Wednesday, July 9, 2014
Music in the Air
While I cut my cinema teeth on a Mitchel BNC, Arriflex 16 and Éclair in the 1960s, I found my niche in audio. I was the “sound guy” on dozens of educational and documentary films, did studio recording and mixing for soundtracks, and generally made noise with a variety of Ampex, Studer, Nagra, and Tascam tape recorders. We dubbed tape-to-film and mixed on a vertical Moviola. It was, to be sure, a primitive way of doing music and voice over for film compared to today’s digital wonderland.
I came away from those halcyon days with two things: awards and memories. The memories, of course, are good and bad: Long nights in the studio, but the joy of watching your project come to life; take after take versus the pride of having gotten just the right take, regardless of how many it took. Standing on the side of a volcano to get SFX while your boots are melting compared to hearing the announcement the film those effect went into was up for an Oscar. Good and bad.
When you are the crew, not the writer or director, most of the awards your films win don’t end up on your shelf. All I have to show for the 37 festival awards won by films I worked on are clippings. But I still have those clippings more than 40 years later.
I laid a lot of SFX tracks, and we’d use local studio musicians when we could afford it; we were also lucky to have some great musicians on staff, as well. I still have tapes – probably turned to oxide dust and acetate by now – of music and effects we cut late into the night, after our day jobs were over.
And not all the excitement was from the music. We were in Chicago’s Boulevard Recording Studios the night of the protests at the Democratic Convention in 1968 and had to stop work due to the sirens outside. Tear gas even seeped into the control room as the police chased “hippies” through the streets.
Although my memories of studio sessions are clear, I must admit we used a lot of stock music, too. Most educational films didn’t have the budget for original music and if they did, it was for a major theme, not for stings and bridges. But stock libraries had it all, conveniently arranged, labeled and with rights.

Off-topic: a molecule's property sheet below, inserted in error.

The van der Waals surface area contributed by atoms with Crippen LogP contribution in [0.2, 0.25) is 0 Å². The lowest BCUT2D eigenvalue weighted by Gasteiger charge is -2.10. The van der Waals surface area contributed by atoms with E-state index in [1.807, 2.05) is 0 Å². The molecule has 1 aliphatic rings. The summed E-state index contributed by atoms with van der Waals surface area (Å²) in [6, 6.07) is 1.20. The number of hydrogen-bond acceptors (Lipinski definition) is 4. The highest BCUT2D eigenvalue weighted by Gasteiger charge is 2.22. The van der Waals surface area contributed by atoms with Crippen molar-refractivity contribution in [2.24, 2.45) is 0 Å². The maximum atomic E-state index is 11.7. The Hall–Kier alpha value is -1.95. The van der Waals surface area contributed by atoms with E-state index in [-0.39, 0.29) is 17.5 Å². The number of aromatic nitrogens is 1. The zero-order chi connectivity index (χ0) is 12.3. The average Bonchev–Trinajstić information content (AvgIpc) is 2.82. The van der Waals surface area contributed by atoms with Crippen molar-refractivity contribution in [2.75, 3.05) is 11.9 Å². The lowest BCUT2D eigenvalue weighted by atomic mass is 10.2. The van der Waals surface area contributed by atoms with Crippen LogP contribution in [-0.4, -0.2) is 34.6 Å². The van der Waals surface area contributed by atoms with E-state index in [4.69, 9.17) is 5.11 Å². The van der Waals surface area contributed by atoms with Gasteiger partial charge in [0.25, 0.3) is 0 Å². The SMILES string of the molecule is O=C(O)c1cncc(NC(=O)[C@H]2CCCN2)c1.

Considering the vast music libraries now being used for everything from YouTube to theatrical features, it’s fitting that an award be created to honor those who best utilize this resource. Markee 2.0 is privileged to be the named sponsor of just such an award for best use of stock music in a film or video. The Markee 2.0 Magazine Award will join the list of honors presented by the CINDY Awards (“Cinema in Industry”) in the coming year.
CINDY began in 1959 as an industrial film awards event. They currently present 14 different CINDY Award events each year honoring theatrical, broadcast, non broadcast and interactive media professionals around the globe. In 2015, the Markee 2.0 Magazine Award for innovation in the use of stock music will take its place with the others. As the rules and procedures are finalized, you’ll find more information on the Markee website and in our eNewsletter.
If you use stock music, or if you know of an innovative user of music libraries, get ready to fill out a nomination form and join our little party. I can almost promise: no tear gas!